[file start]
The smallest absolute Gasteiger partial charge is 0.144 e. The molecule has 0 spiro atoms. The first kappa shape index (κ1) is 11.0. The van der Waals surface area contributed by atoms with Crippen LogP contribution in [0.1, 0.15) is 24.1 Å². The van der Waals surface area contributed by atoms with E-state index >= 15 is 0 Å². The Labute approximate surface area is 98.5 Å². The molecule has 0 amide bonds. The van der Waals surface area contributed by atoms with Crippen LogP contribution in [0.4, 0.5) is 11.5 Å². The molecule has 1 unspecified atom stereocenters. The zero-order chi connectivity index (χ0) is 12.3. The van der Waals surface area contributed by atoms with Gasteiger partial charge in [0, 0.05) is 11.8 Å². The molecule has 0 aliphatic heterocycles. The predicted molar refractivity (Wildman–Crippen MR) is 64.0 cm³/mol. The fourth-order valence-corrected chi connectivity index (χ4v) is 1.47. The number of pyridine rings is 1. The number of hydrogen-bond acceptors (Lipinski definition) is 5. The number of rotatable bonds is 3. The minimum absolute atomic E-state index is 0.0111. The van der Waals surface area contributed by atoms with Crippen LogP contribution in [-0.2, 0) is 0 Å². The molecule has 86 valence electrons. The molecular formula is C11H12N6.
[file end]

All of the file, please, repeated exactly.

The smallest absolute Gasteiger partial charge is 0.144 e. The molecule has 0 spiro atoms. The first kappa shape index (κ1) is 11.0. The van der Waals surface area contributed by atoms with Crippen LogP contribution in [0.1, 0.15) is 24.1 Å². The van der Waals surface area contributed by atoms with E-state index >= 15 is 0 Å². The Labute approximate surface area is 98.5 Å². The molecule has 0 amide bonds. The van der Waals surface area contributed by atoms with Crippen LogP contribution in [0.4, 0.5) is 11.5 Å². The molecule has 1 unspecified atom stereocenters. The zero-order chi connectivity index (χ0) is 12.3. The van der Waals surface area contributed by atoms with Gasteiger partial charge in [0, 0.05) is 11.8 Å². The molecule has 0 aliphatic heterocycles. The predicted molar refractivity (Wildman–Crippen MR) is 64.0 cm³/mol. The fourth-order valence-corrected chi connectivity index (χ4v) is 1.47. The number of pyridine rings is 1. The number of hydrogen-bond acceptors (Lipinski definition) is 5. The number of rotatable bonds is 3. The minimum absolute atomic E-state index is 0.0111. The van der Waals surface area contributed by atoms with Crippen LogP contribution in [-0.2, 0) is 0 Å². The molecule has 86 valence electrons. The molecular formula is C11H12N6.